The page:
Understanding Coastal Climate Risk and Community Needs
Through MACH, a broad range of academic partners, coastal stakeholders, and decision-makers are engaging in collaborative research to better understand community needs and the complex human and environmental interactions that shape climate risk. The team will also work to understand and address disproportionate impacts of coastal climate hazards.
This work will be guided by:
- A Collaborative Stakeholder Advisory Panel (CSAP) that advises the MACH team on its research priorities and work plan, and
- An External Advisory Board (EAB) of experienced research leaders that meets annually to monitor MACH’s progress.
Engaging Academic and Community Stakeholders
MACH will engage community stakeholders across the region, especially from communities and populations that are underrepresented in or historically excluded from planning efforts. In the first year, the MACH team will:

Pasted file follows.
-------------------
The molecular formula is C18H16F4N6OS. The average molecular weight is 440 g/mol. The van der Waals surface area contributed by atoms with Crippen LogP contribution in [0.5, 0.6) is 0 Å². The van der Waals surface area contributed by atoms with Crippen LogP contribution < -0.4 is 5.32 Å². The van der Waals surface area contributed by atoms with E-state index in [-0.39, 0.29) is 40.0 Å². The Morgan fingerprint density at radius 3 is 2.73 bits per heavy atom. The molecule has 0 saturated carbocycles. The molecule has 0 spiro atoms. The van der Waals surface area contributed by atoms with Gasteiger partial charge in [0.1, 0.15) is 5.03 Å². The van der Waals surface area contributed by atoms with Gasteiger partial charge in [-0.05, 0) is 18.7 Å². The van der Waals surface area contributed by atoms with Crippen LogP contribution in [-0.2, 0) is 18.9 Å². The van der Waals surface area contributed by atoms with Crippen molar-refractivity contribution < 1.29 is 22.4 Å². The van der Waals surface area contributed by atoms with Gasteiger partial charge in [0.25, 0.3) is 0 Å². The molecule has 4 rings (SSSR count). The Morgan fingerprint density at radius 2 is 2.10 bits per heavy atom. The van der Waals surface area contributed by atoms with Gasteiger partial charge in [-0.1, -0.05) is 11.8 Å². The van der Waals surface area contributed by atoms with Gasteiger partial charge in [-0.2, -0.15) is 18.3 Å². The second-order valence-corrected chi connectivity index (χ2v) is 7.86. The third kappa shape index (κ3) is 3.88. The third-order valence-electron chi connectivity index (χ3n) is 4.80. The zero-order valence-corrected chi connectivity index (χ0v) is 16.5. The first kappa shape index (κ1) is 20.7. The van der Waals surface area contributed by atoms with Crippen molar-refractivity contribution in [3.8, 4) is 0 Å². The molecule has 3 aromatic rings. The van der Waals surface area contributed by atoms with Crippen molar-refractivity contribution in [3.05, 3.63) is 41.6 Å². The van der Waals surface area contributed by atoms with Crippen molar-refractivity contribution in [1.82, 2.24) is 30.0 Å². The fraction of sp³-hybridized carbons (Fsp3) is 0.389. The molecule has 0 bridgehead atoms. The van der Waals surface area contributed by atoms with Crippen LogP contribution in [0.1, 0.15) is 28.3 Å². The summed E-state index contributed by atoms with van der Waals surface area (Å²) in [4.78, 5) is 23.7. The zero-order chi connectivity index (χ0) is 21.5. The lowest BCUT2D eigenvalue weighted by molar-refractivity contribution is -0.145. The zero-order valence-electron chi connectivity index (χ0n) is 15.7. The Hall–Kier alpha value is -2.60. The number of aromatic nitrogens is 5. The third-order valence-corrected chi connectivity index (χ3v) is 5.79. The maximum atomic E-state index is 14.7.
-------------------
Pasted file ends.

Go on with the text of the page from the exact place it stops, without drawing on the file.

- Host focus groups with residents,
- Conduct interviews with key informants including community leaders, non-governmental organizations, planners and policy-makers, subject matter experts; and
- Conduct online surveys with a diverse audience of practitioners with an interest in coastal climate risks and vulnerabilities.
- climate and sea-level science
- climate communication
- civil engineering
- urban planning
- decision analysis
- emergency management
- public policy
Developing a Climate-Resilient Decision-Making Framework
Collaborators will later use insights from MACH research to develop dynamic adaptation policy pathways (DAPPs) for coastal communities. These flexible planning frameworks allow decision-makers to identify warning signals and change policies quickly to meet their community’s needs as social and environmental conditions change.
The MACH academic-stakeholder partnership and research will provide a model for just, equitable, and inclusive climate action in diverse coastal, urban megaregions around the world.